Possession of a Firearm or Ammunition While Injunction for Domestic Violence is in Place
Possession of a Firearm or Ammunition While Injunction for
Domestic Violence in in Place
Did you know that it is a crime to possess a firearm, or even one round of ammunition if you have a domestic violence injunction in place. Unfortunately, it is all too easy to obtain an injunction in the State of Florida based on very little evidence. Judges often issue injunctions based on nothing more than the testimony of the Petitioner, who may be using the injunction process to place himself or herself in a better position for a pending divorce or child custody case. The reason for the injunction is immaterial when it comes to violation of this law. But there are defenses.
Possession of a Firearm or Ammunition While Injunction for Domestic Violence is in Place is defined in Florida Statute Section 790.233(1). To prove the crime of Possession of a Firearm or Ammunition While and Injunction for Domestic Violence is in Place, the State must prove:
1. A judge issued a final injunction for protection against domestic violence, stalking, cyberstalking, against you, andSo, it must be a final injunction and not the temporary injunction initially served on you prior to an actual hearing and you must have received service or acknowledged receipt of the injunction.
2. The final injunction had been served upon you or you had acknowledged receipt, and
3. While the final injunction was in force and effect, you had ammunition or a firearm in your care, custody, possession, or control.
"Care" and "Custody" mean immediate charge and control exercised by you over the firearm or ammunition.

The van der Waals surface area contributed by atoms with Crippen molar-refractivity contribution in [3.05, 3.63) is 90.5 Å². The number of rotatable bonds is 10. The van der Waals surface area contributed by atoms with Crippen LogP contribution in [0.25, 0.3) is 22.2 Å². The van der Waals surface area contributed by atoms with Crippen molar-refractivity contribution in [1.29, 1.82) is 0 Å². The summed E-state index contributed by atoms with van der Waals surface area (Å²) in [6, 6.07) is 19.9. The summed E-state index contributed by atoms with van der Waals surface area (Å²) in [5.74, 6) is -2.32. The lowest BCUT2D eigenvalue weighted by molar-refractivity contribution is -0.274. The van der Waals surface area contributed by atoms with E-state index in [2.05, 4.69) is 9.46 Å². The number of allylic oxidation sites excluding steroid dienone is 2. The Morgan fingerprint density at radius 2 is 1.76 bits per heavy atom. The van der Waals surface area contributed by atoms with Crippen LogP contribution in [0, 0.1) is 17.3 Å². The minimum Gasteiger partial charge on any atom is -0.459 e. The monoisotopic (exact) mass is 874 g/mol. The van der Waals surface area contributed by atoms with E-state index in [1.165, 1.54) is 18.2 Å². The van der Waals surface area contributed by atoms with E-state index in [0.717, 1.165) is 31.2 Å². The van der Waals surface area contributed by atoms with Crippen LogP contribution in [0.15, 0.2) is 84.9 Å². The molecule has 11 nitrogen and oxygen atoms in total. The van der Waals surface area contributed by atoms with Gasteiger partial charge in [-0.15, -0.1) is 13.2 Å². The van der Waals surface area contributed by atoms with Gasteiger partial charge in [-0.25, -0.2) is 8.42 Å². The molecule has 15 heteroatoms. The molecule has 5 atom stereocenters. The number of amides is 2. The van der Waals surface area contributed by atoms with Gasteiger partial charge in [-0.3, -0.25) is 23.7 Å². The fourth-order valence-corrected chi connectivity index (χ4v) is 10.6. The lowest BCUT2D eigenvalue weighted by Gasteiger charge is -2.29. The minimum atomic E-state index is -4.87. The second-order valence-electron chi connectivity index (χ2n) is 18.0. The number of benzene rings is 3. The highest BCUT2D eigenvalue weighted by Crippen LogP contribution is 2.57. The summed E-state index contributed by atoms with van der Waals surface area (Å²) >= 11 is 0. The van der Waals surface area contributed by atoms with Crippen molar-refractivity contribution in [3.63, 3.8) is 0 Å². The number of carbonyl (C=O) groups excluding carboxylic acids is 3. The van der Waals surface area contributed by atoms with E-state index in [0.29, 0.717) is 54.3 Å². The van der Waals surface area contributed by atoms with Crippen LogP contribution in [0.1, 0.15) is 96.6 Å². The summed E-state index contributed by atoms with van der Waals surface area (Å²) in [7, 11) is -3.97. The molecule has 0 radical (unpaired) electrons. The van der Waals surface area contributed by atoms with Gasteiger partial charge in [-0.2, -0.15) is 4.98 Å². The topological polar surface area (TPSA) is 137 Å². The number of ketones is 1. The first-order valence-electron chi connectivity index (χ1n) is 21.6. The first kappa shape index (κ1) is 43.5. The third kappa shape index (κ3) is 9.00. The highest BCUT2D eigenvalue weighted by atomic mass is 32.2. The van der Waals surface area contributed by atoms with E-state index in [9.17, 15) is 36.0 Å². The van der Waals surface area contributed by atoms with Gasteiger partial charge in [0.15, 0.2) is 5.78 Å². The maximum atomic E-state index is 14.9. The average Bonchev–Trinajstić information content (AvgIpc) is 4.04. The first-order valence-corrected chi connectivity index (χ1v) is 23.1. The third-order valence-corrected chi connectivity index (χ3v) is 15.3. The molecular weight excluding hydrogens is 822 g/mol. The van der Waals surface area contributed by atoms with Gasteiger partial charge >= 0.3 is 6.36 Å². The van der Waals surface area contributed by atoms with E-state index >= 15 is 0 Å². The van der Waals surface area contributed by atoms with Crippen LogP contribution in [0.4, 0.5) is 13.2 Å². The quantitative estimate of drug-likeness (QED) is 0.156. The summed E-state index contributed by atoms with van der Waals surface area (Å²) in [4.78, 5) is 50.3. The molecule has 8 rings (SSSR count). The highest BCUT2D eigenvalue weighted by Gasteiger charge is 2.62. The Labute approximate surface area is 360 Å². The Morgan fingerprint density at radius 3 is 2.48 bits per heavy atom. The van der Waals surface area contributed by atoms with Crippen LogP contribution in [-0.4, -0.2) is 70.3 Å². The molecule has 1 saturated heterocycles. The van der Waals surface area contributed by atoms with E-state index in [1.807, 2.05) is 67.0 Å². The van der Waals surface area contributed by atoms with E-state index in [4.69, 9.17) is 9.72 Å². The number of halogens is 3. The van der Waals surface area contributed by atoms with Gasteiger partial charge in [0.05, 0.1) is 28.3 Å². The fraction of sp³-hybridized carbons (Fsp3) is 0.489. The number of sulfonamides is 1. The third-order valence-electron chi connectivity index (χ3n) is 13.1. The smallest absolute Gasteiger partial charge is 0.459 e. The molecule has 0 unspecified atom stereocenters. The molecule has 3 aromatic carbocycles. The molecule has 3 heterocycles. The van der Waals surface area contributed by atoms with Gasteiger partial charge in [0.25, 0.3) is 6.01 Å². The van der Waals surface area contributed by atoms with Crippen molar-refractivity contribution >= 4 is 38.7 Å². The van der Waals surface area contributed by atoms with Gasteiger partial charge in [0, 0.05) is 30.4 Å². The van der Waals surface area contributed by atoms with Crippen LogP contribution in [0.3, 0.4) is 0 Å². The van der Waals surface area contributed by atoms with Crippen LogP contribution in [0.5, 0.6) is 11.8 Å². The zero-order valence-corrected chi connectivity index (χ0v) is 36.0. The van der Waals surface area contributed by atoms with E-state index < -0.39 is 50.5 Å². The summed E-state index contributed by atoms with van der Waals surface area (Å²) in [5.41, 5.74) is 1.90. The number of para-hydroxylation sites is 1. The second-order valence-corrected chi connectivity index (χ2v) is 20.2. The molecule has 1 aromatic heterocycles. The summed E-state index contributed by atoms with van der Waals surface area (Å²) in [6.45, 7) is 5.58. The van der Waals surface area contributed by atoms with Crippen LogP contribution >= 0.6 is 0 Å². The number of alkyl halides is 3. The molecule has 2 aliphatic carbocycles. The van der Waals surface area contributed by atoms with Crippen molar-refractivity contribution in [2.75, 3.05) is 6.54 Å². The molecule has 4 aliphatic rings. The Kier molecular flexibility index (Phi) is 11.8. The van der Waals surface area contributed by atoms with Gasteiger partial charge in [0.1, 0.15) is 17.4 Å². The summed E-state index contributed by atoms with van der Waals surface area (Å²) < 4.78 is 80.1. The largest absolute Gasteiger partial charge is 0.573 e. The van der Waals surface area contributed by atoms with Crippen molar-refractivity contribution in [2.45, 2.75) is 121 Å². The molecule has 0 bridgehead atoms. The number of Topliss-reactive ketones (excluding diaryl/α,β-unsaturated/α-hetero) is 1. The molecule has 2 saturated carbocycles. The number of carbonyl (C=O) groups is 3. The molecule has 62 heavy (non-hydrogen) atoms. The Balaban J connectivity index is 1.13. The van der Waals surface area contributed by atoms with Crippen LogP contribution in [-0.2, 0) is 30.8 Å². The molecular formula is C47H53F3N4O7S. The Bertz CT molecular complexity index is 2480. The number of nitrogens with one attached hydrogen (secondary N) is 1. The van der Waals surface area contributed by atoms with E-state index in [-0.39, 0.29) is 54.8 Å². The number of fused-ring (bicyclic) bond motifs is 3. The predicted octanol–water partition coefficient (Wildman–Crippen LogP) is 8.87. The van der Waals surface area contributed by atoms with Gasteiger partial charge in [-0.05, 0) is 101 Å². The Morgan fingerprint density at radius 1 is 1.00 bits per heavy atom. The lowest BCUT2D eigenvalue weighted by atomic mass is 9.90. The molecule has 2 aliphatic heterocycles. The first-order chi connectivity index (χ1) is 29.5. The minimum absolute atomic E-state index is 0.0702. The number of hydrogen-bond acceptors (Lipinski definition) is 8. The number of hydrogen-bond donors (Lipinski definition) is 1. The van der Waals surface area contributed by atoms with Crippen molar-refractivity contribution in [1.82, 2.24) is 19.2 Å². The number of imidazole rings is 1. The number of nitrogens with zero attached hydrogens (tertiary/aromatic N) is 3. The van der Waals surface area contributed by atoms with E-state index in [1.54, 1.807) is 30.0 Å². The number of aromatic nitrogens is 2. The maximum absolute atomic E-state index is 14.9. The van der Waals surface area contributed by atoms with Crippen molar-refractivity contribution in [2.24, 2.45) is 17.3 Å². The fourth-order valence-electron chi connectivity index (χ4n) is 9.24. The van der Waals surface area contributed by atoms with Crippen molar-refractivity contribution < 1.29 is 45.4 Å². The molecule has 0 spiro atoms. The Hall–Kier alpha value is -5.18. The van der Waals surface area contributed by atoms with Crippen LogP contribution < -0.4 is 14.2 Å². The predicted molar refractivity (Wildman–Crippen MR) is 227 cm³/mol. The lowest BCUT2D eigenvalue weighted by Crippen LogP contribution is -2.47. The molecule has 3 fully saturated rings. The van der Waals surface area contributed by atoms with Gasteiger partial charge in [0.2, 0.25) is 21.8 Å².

Possession can be actual or constructive.
"Actual possession" means you were aware of the presence of the firearm or ammunition and had it in your hand or on you, or had it in a container in your hand or on you, or had it so close to you as to be within ready reach and under your control.
"Constructive Possession" means you were aware of the presence of the firearm or ammunition, it was in a place over which you had control and you had the ability to control it.
Possession can be joint or sole, meaning that two people can possess one item. For example, a husband and wife can both possess the same firearm.
A violation of Possession of a Firearm While a Final Injunction for Domestic Violence is in Place is a First Degree Misdemeanor, punishable by up to 1 year in jail.
Each case is unique and there are always specific defenses to individual factual allegations, but some of the more common defenses include lack of evidence of possession of the firearm or ammunition as defined in the statute or that the final injunction was not served on you. Call us to discuss defenses specific to your case.
Possessing a Firearm While a Final Injunction for Domestic Violence is in Place,
Call Shorstein, Lasnetski & Gihon now at
904-642-3332 (Jacksonville) or 407-228-2019 (Orlando).